Now, as he walks, head down, on his street towards the gauntlet of children, his sunglasses are on, his ear-pods are in. They cancel (at $400, so they should) the white noise of the planet, the chatter of the children, the roaring traffic, replacing it all with a left-of centre political podcast which is in the business of confirming all the nastiness and misery that pervades the planet. His feet ache already (still!) despite expensive medication. His chest feels funny. Is it another heart attack, more angina? Can he take another step without falling down dead? Shrug. So what? Or should he belch away some gastric wind; would that be the issues this time?

He knows he has limited time - a mild heart attack two weeks ago... Wake up call number two. But the arteries can't be stented this time. So it's next week for the big bypass operation. He wishes he didn't know so much about cardiac surgery.

He wishes he hadn't observed open heart surgery himself, seen the beating heart glistening in the space between the retracted halves of a split sternum, watched it slow and then pause as the heart-lung machine took over. He wishes he hadn't wondered if they would be able to start it up again.

He doesn't know everything about the procedure and its complications, but enough to scare the living shit out of him if he lets the thoughts creep in... And he knows exceptionally well how smoothly things go when they go right, and how quickly they can go wrong. He has worked in, or visited in his clinical/commercial capacity, hundreds of hospitals over the last 40 years....

He looks up to see a spastic child in rapture at the orange safety barrier next to a small dirty excavator.


Hey, E@L, what's your problem? You're rich beyond your needs, you have a ridiculously untaxing job where you turn up, sit quietly and unobtrusively, keep your poppy-head down, and take home a packet of money each month. You travel extensively for work into fascinating places, stay in great hotels. You have all the books you (and 500 other people) would ever need, let alone read. Your domestic helper has been cooking breakfast, lunch and dinner for you this last week - plus popping her head in at night to confirm you are still breathing.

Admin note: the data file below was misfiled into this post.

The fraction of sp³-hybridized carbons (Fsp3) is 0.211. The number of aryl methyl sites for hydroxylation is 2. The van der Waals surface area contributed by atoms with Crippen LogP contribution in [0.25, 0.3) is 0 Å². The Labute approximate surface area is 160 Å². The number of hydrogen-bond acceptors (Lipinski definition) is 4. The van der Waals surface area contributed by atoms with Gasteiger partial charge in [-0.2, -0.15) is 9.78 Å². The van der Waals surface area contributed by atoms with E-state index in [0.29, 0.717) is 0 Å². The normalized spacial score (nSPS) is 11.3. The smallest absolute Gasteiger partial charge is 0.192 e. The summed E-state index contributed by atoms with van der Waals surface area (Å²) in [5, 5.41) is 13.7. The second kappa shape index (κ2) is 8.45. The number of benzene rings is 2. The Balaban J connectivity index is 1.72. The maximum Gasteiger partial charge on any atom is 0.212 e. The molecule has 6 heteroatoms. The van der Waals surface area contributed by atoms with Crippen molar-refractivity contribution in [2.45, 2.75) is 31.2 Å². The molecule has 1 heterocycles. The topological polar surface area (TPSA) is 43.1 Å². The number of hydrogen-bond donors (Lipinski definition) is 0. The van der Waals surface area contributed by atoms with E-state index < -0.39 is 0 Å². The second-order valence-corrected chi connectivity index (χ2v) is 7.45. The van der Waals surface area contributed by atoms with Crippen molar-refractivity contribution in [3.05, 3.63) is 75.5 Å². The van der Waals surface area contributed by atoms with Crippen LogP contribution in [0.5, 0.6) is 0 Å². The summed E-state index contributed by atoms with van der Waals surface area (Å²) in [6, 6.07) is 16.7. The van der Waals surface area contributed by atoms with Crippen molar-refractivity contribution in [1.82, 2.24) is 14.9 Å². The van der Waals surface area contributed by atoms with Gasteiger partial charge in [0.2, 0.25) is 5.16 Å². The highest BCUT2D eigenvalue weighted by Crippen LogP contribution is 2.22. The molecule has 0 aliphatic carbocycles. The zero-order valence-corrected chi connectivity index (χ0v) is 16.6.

You are a literate, well-fed(!), employed, home-owning, tertiary-educated, Australian, white male. You are well into the top 1% of the earth's human inhabitants.

You have friends and acquaintances coming out of the Whatsapp and FB wazoo.

What is there to melancholy about? Really. Why be sad? Harden the fuck up, snowflake.

Why worry?

Open heart surgery coming up next week, E@L points out. I could die. Really, I could. This is no joke.

Is that it E@L? Is that what you're concerned about? Everyone knows your heart will, literally, be in good hands, in a world class place.

Stop reading about Ivan Ilyich, and stop memorising those meaningless Japanese Death Haiku.

That 1-3% risk, does it really matter? Just because the previous 97-99 patient were fine doesn't mean you number is up. That's the Gambler's Fallacy: you know this. You're not a smoker, not diabetic, only 60.


As one of those Japanese poets says: If you don't wake up, you'll never know that didn't wake up. If you do wake up, even better.


Yeah, pain, pain, bad, bad, bad pain for a few weeks. Big man, be tough. It's the price to pay for the next 10-plus years of not worrying about any funny feelings in you chest, because you know all has been sorted.

Maybe even 20 years of getting back on track with your life. Writing (good, bad, crap, funny or not, who really cares?), travelling with friends, laughing, and enjoying great times those good people in amazing places with wonderful wine and food. Won't it be magnificent! Decades of it!

So wake up to yourself now, instead. Look at this kid on the nature strip by the digger.

Give the world a second chance, be thrilled by it. Jump for joy. Laugh. Crack a bottle of that 2006 Barossa Valley Shiraz tonight (and give me a call when you do).

Be the ecstatic kid with cerebral palsy, not your miserable old self.

Enjoy life. It's all you've got.


Good luck with the surgery,


and never refuse an offer of that blissful pain relief.

(* Look it up.)